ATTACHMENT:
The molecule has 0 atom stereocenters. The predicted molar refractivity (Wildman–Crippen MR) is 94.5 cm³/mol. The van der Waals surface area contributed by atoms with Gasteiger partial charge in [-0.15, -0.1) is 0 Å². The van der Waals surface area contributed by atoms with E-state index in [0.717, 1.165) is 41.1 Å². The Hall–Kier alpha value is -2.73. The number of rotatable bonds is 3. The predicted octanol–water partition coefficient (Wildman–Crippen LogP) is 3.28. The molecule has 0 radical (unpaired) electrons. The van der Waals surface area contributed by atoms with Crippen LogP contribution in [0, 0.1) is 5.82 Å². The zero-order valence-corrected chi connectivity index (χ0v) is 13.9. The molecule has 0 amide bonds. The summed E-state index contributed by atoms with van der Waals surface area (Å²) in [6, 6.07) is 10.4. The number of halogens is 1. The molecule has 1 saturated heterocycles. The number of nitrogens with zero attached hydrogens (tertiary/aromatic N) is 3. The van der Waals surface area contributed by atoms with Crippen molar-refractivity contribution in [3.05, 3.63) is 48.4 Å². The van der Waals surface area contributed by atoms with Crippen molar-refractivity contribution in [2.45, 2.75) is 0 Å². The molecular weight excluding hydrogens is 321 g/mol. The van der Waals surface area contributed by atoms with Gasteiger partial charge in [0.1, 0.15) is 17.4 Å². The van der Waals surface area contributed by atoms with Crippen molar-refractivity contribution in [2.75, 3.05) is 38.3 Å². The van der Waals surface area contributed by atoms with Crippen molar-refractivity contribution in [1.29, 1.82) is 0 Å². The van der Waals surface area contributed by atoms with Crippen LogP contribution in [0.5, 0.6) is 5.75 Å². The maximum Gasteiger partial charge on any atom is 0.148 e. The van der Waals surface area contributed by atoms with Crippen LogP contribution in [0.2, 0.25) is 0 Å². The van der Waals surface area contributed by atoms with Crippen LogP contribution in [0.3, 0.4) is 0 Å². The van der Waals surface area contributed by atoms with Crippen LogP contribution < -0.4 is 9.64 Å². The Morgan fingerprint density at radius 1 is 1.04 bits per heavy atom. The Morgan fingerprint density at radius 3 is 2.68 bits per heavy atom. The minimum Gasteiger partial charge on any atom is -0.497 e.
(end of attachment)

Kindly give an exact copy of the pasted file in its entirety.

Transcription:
The molecule has 0 atom stereocenters. The predicted molar refractivity (Wildman–Crippen MR) is 94.5 cm³/mol. The van der Waals surface area contributed by atoms with Gasteiger partial charge in [-0.15, -0.1) is 0 Å². The van der Waals surface area contributed by atoms with E-state index in [0.717, 1.165) is 41.1 Å². The Hall–Kier alpha value is -2.73. The number of rotatable bonds is 3. The predicted octanol–water partition coefficient (Wildman–Crippen LogP) is 3.28. The molecule has 0 radical (unpaired) electrons. The van der Waals surface area contributed by atoms with Crippen LogP contribution in [0, 0.1) is 5.82 Å². The zero-order valence-corrected chi connectivity index (χ0v) is 13.9. The molecule has 0 amide bonds. The summed E-state index contributed by atoms with van der Waals surface area (Å²) in [6, 6.07) is 10.4. The number of halogens is 1. The molecule has 1 saturated heterocycles. The number of nitrogens with zero attached hydrogens (tertiary/aromatic N) is 3. The van der Waals surface area contributed by atoms with Crippen molar-refractivity contribution in [3.05, 3.63) is 48.4 Å². The van der Waals surface area contributed by atoms with Crippen molar-refractivity contribution in [2.45, 2.75) is 0 Å². The molecular weight excluding hydrogens is 321 g/mol. The van der Waals surface area contributed by atoms with Gasteiger partial charge in [0.1, 0.15) is 17.4 Å². The van der Waals surface area contributed by atoms with Crippen molar-refractivity contribution in [2.75, 3.05) is 38.3 Å². The van der Waals surface area contributed by atoms with Crippen molar-refractivity contribution in [1.29, 1.82) is 0 Å². The van der Waals surface area contributed by atoms with Crippen LogP contribution in [0.5, 0.6) is 5.75 Å². The maximum Gasteiger partial charge on any atom is 0.148 e. The van der Waals surface area contributed by atoms with Crippen LogP contribution in [0.2, 0.25) is 0 Å². The van der Waals surface area contributed by atoms with Crippen LogP contribution in [0.3, 0.4) is 0 Å². The van der Waals surface area contributed by atoms with Crippen LogP contribution < -0.4 is 9.64 Å². The Morgan fingerprint density at radius 1 is 1.04 bits per heavy atom. The Morgan fingerprint density at radius 3 is 2.68 bits per heavy atom. The minimum Gasteiger partial charge on any atom is -0.497 e.